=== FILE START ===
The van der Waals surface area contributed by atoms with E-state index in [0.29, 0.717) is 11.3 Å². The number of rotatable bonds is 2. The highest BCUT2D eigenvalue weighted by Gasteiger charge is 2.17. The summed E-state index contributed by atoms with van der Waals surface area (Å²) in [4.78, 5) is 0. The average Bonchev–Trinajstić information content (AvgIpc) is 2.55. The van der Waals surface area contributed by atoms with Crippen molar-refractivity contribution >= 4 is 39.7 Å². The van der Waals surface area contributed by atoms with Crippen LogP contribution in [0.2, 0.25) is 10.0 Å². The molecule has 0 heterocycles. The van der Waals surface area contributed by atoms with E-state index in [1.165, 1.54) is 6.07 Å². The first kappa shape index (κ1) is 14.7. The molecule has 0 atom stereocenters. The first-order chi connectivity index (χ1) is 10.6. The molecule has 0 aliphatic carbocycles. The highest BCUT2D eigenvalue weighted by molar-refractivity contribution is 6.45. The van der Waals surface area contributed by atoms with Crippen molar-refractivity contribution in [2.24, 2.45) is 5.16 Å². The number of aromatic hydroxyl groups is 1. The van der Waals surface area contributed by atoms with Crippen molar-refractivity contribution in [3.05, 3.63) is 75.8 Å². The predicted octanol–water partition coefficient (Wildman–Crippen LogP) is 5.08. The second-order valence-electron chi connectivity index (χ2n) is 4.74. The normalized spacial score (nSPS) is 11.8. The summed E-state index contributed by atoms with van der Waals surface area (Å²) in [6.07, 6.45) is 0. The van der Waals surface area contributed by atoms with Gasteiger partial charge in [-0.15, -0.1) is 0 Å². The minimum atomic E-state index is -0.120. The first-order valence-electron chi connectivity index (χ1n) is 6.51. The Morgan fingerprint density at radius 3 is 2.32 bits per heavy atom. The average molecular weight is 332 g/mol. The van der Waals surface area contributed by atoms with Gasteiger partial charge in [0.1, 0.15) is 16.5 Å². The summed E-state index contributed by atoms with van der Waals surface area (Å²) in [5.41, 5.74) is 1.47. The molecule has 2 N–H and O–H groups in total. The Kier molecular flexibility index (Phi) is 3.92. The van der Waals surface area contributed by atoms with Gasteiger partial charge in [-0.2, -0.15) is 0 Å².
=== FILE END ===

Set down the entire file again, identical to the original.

The van der Waals surface area contributed by atoms with E-state index in [0.29, 0.717) is 11.3 Å². The number of rotatable bonds is 2. The highest BCUT2D eigenvalue weighted by Gasteiger charge is 2.17. The summed E-state index contributed by atoms with van der Waals surface area (Å²) in [4.78, 5) is 0. The average Bonchev–Trinajstić information content (AvgIpc) is 2.55. The van der Waals surface area contributed by atoms with Crippen molar-refractivity contribution >= 4 is 39.7 Å². The van der Waals surface area contributed by atoms with Crippen LogP contribution in [0.2, 0.25) is 10.0 Å². The molecule has 0 heterocycles. The van der Waals surface area contributed by atoms with E-state index in [1.165, 1.54) is 6.07 Å². The first kappa shape index (κ1) is 14.7. The molecule has 0 atom stereocenters. The first-order chi connectivity index (χ1) is 10.6. The molecule has 0 aliphatic carbocycles. The highest BCUT2D eigenvalue weighted by molar-refractivity contribution is 6.45. The van der Waals surface area contributed by atoms with Crippen molar-refractivity contribution in [2.24, 2.45) is 5.16 Å². The number of aromatic hydroxyl groups is 1. The van der Waals surface area contributed by atoms with Crippen molar-refractivity contribution in [3.05, 3.63) is 75.8 Å². The predicted octanol–water partition coefficient (Wildman–Crippen LogP) is 5.08. The second-order valence-electron chi connectivity index (χ2n) is 4.74. The normalized spacial score (nSPS) is 11.8. The summed E-state index contributed by atoms with van der Waals surface area (Å²) in [6.07, 6.45) is 0. The van der Waals surface area contributed by atoms with Gasteiger partial charge in [-0.15, -0.1) is 0 Å². The minimum atomic E-state index is -0.120. The first-order valence-electron chi connectivity index (χ1n) is 6.51. The Morgan fingerprint density at radius 3 is 2.32 bits per heavy atom. The average molecular weight is 332 g/mol. The van der Waals surface area contributed by atoms with Gasteiger partial charge in [0.1, 0.15) is 16.5 Å². The summed E-state index contributed by atoms with van der Waals surface area (Å²) in [5.41, 5.74) is 1.47. The molecule has 2 N–H and O–H groups in total. The Kier molecular flexibility index (Phi) is 3.92. The van der Waals surface area contributed by atoms with Gasteiger partial charge in [-0.2, -0.15) is 0 Å².